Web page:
Yuja Wang ardently resuscitates SF Symphony in Rachmaninoff concert

“Wang debuted like a shot of espresso. She donned a sizzling bedazzled red romper and glittering Louboutin stilettos. Style and spectacle are basically Wang’s calling cards, and her outfit radiated fearlessness and ferocity.

Rachmaninoff’s third piano concerto, like all concertos, unfolds in three parts. “Allegro ma non tanto,“ the first section, begins deceptively straightforward as the pianist introduces a simple diatonic melody. As the section and concerto progress, however, the piano part becomes increasingly complicated. The sheer difficulty of this piece, in its severe technical demands, precludes many pianists from performing it. But Wang is not known to shy from a challenge.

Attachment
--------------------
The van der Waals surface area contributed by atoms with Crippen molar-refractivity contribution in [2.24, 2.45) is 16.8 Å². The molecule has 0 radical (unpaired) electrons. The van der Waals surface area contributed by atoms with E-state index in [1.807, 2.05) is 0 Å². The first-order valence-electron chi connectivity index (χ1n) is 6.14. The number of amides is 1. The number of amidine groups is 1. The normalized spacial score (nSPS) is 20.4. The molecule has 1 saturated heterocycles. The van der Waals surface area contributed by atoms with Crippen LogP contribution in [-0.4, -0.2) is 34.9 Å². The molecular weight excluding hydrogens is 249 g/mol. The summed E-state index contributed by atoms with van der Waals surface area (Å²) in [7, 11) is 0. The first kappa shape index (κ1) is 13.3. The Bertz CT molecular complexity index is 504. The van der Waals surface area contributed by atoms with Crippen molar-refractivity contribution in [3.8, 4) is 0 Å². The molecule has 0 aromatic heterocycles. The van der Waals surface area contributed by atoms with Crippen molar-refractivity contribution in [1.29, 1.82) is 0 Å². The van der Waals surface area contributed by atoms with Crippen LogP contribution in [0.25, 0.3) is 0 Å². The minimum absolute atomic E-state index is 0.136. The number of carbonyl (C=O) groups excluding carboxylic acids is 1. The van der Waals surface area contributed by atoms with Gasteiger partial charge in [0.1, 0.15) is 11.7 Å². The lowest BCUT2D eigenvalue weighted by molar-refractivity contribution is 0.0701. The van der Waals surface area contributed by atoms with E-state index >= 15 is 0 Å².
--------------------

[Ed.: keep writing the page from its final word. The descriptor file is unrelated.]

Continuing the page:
Wang played with the kind of intense virtuosity that felt like she was beating Rachmaninoff to the punch. Her touch was precise and resonant throughout the concerto, and her fingers moved with the quick dexterity of a hummingbird. During her featured solo in the first section, she thundered through the rapid, sweeping chord progressions with a fury a la Zeus throwing his thunderbolts. The wild cadenza in the “Intermezzo,” another moment of high drama, affirmed her peerless gift to play with both infinite stamina and evocative artistry.

The symphony’s performances “Tumblebird Contrails” and “Nyx” were enjoyable — interesting and experimental, but ultimately safe. But as soon as Wang came on stage, even though the stage was crowded with diligent musicians, it proved impossible to look anywhere other than the piano. In her ruby romper, Wang glittered like starlight. She never appeared fatigued, but instead seemed energized by the rigor of Rachmaninoff, which made the explosive “Finale” all the more cathartic.”

The Daily Californian